|Publication number||US6058616 A|
|Application number||US 09/125,804|
|Publication date||May 9, 2000|
|Filing date||Feb 25, 1997|
|Priority date||Feb 26, 1996|
|Also published as||DE59701786D1, EP0934499A1, EP0934499B1, WO1997032176A1|
|Publication number||09125804, 125804, PCT/1997/33, PCT/AT/1997/000033, PCT/AT/1997/00033, PCT/AT/97/000033, PCT/AT/97/00033, PCT/AT1997/000033, PCT/AT1997/00033, PCT/AT1997000033, PCT/AT199700033, PCT/AT97/000033, PCT/AT97/00033, PCT/AT97000033, PCT/AT9700033, US 6058616 A, US 6058616A, US-A-6058616, US6058616 A, US6058616A|
|Original Assignee||Steyr-Daimler-Puch Aktiengesellschaft|
|Export Citation||BiBTeX, EndNote, RefMan|
|Patent Citations (18), Referenced by (22), Classifications (4), Legal Events (6)|
|External Links: USPTO, USPTO Assignment, Espacenet|
The invention relates to an aiming device for handheld firearms which comprises a rear notch sight and a front sight in which case there are unobstructed gaps between the mutually facing boundaries of the rear notch sight and the front sight, in which case the rear notch sight has an essentially trapezoidal rear notch sight cutout which diverges downward from an upper edge, and the front sight has an essentially triangular outline, whose upper tip, when the weapon is being aimed, bisects the upper side of the trapezoidal rear notch sight cutout, so that an unobstructed gap is formed in each case between the sides of the trapezoidal rear notch sight cutout and the sides of the triangular outline of the front sight.
DE 21 26 068 A discloses an aiming device in which, in various versions, the rear notch sight and front sight have mutually matching (circular, diamond-shaped or X-shaped) contours and thus, when being aimed at the target, form at least two pairs of unobstructed gaps which include an angle between them. A pair of unobstructed gaps is associated with both the horizontal and the vertical discrepancy, so that both discrepancies are perceived in the same way. However, this is actually disadvantageous since, when aiming at the target being pointed at, the pairs of unobstructed gaps lead the eye away from the target toward the angles. On-the-dot aiming at the target is thus impossible. If the target is passed over rather than being aimed at directly, then a considerable part of the target is covered by the large-area front sight, thus impeding target acquisition. This not only delays target acquisition but also leads to aiming errors.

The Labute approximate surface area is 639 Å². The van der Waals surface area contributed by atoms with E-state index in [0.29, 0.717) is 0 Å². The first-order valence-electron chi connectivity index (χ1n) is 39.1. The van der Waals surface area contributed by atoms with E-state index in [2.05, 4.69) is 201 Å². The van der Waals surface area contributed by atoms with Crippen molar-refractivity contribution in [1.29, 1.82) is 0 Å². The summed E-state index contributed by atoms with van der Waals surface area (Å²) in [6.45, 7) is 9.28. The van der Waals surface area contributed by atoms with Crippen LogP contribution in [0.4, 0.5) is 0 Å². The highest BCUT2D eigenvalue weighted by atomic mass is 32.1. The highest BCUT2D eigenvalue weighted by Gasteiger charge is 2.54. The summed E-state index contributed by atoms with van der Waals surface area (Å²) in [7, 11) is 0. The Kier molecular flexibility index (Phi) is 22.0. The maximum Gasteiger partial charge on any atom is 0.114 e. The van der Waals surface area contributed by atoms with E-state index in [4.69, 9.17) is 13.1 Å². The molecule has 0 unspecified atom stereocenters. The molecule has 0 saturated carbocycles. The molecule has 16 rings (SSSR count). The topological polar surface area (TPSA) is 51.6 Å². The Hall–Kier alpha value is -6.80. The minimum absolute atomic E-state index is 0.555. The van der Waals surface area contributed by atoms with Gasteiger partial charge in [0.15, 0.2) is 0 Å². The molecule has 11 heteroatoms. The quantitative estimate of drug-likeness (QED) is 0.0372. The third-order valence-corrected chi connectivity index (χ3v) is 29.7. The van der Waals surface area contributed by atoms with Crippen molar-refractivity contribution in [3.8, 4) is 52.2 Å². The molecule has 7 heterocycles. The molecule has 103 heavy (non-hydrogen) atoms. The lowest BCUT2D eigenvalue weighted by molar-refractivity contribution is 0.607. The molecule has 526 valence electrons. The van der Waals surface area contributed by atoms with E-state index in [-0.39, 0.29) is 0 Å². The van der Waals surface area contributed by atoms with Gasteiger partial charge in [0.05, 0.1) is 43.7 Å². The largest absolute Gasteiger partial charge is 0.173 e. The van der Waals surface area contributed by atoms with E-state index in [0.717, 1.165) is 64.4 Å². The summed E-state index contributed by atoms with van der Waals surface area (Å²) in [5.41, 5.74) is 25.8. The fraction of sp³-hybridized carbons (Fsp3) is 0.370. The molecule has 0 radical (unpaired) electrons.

FR-A 342 645 discloses an aiming device of this generic type in which the front sight has a triangular outline and the rear notch sight has a cutout which forms unobstructed gaps or triangles together with the front sight, which disappear when the azimuth aiming errors are very small. Thus, overall, the unobstructed gaps are too narrow to hold a target point, in particular a moving target point, in position during (azimuth) aiming and to guide the eye to the target point, which is considerably further away, at the same time as matching the unobstructed gaps, and to provide an adequate view of the target point. This aiming at the target point and matching of the gaps requires the eye to accommodate alternately at different distances.
AT 379 447 B discloses a U-shaped aiming aid with contrasting colors. However, it surrounds a conventional rear notch sight cutout at a suitable distance. Quick, accurate target acquisition is thus impossible since, owing to the contrast point which is fitted to the front sight at medium height, the view of the eye is not guided to the critical upper edge of the aiming device.
The object of the invention is thus to provide an aiming device which quickly and unambiguously guides the eye to the target while aiming and which at the same time covers the target as little as possible.
As claimed in the invention, this is achieved in that the unobstructed gaps are inclined at about 45 degrees to the vertical, wherein contrast strips are arranged in the upper region of the rear notch sight and of the front sight and entirely or partially line the sides of the trapezoidal rear notch sight cutout and the sides of the triangular outline of the front sight.
As a result of the inclination of the unobstructed gaps at about 45° to the vertical, aiming errors in both the elevation direction and in the azimuth direction have the same influence on the width of the unobstructed gaps and, when accommodating from a short distance (the front sight) to a long distance, the eye is automatically drawn toward the target. The two converging unobstructed gaps which are produced between the sides of the trapezoidal rear notch sight cutout and the sides of the triangular outline of the front sight lead the eye--assisted considerably by the contrast strips--toward the target and, in addition, are used for horizontal adjustment. The contrast strips as claimed in the invention play an important role in matching of the unobstructed gaps and in target acquisition since, when the target is brightly illuminated, they bound the edges of the unobstructed gaps and, when the target is dark, they cause it to be better emphasized.